Senior D.C. District Court Judge Thomas Hogan has denied $8.2 million in fees for class representatives involved in the Cobell class-action trust lawsuit.
Hogan’s ruling, issued March 20, rejected the Cobell class representatives’ second request since 2011 to receive incentive awards and reimbursements for litigation-support debts their lawyers say they incurred during the long-running lawsuit focused on federal mismanagement of tribal trust lands.
A $3.4 billion settlement to the case was approved by Hogan in August 2011, and class members are in the process of receiving payments as a result of that settlement; the tribe-focused land buy-back portion of the agreement, which accounts for $1.9 billion of the settlement, is ongoing as well.
The issues involved in Hogan’s latest ruling apply only to a select few class representatives involved in the case. In January 2011, lead plaintiff Elouise Cobell and other class representatives – Louise Larose, Thomas Maulson, and Peggy Cleghorn – petitioned the court for $10.5 million in combined incentive awards and cost reimbursements. Cobell, the lead class representative, passed away in October 2011; her family continues to monitor the case’s proceedings.
Hogan denied their petition in June 2011, and he upheld the denial in his most recent ruling, saying that the new motion advanced arguments and evidence that could have been raised by the plaintiffs before the court originally ruled and entered judgment on the matter. He indicated that the new arguments were flawed in a variety of ways, specifically referring at length to arguments made by Cobell lawyer Keith Harper during the previous hearing on the matter.
Hogan noted in his ruling that the motion to reconsider asked for $8.2 million, as opposed to the original $10.5 million, and he expressed concern that “the only explanation the plaintiffs proffered for the difference in expense amounts sought in the incentive-award petition versus those sought in the motion for reconsideration was that the ‘plaintiffs, with reluctance, seek reconsideration only of those amounts necessary to pay outstanding loans, repayable grants and plaintiffs’ experts to which they remain in arrears.’”
The Cobell lawyers argued that class representatives personally owe the Lannan Foundation $4.5 million for its financial assistance during the case, and that the Blackfeet Reservation Development Fund, which Cobell directed, owes another $500,000 to the Lannan Foundation, as well as $600,000.00 to the Otto Bremer Foundation – “which also was never mentioned in the incentive-award petition or during the fairness hearing,” Hogan wrote – $1.2 million to Pricewaterhouse Coopers, $704,000 to Charles River Associates, and $130,000.00 to RSH Consulting.”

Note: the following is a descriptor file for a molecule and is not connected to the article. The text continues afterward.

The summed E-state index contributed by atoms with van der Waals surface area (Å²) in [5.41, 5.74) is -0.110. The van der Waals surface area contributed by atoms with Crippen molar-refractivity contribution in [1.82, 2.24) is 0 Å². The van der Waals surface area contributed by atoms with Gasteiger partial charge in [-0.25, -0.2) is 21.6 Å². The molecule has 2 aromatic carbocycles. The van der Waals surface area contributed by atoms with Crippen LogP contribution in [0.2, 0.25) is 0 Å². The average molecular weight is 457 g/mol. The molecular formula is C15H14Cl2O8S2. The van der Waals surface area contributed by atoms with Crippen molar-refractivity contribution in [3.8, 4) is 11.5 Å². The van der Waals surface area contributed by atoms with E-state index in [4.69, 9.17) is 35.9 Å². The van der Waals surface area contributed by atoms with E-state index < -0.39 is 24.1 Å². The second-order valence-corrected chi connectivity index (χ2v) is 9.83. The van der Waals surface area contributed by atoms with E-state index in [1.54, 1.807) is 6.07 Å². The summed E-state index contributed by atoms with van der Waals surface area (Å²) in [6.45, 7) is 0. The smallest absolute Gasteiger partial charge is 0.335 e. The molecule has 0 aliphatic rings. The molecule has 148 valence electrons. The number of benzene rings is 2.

Hogan said the Cobell lawyers “offered no hint that the Class Representatives were personally liable for such or similar obligations” in their initial pleadings to the court, and he added that, due to legal assignments previously presented before the court of what was owed to whom, “any repayment obligation guaranteed by the Class Representatives and incurred by the Blackfeet Reservation Development Fund could be satisfied from the plaintiffs’ $99 million attorneys’ fee award rather than the remainder of the common fund benefitting the class plaintiffs, the amount of which would be decreased by more than $10 million if the Court followed the approach advocated by the plaintiffs for reimbursing the expenses of third-party organizations that supported the litigation.”
Hogan added that “if any dispute about the claimed assignments had arisen at the time the Court was considering the incentive-award petition [in 2011], the Court would have questioned whether a conflict of interest existed between class counsel and the plaintiffs with respect to the interpretation of the assignments as they relate to the $99 million attorney’s-fee award.”
The Cobell class counsel has not said whether it will appeal Hogan’s latest decision.
Several lawyers who have monitored the case say the ruling may cause a dilemma for the class counsel in terms of whether they should file an appeal. That is, if they choose to appeal, a large chunk of their own fees could be held up, yet if they choose not to file an appeal, whether they are serving the best interests of their clients could be called into question.
The Cobell lawyers have to date requested approximately $12 million in post-settlement fees in addition to the $99 million they have already been awarded. There is currently $14 million escrowed with the court that the Cobell lawyers, the Native American Rights Fund and lawyer Mark Brown are claiming. The court has not yet decided how the $14 million should be divvied.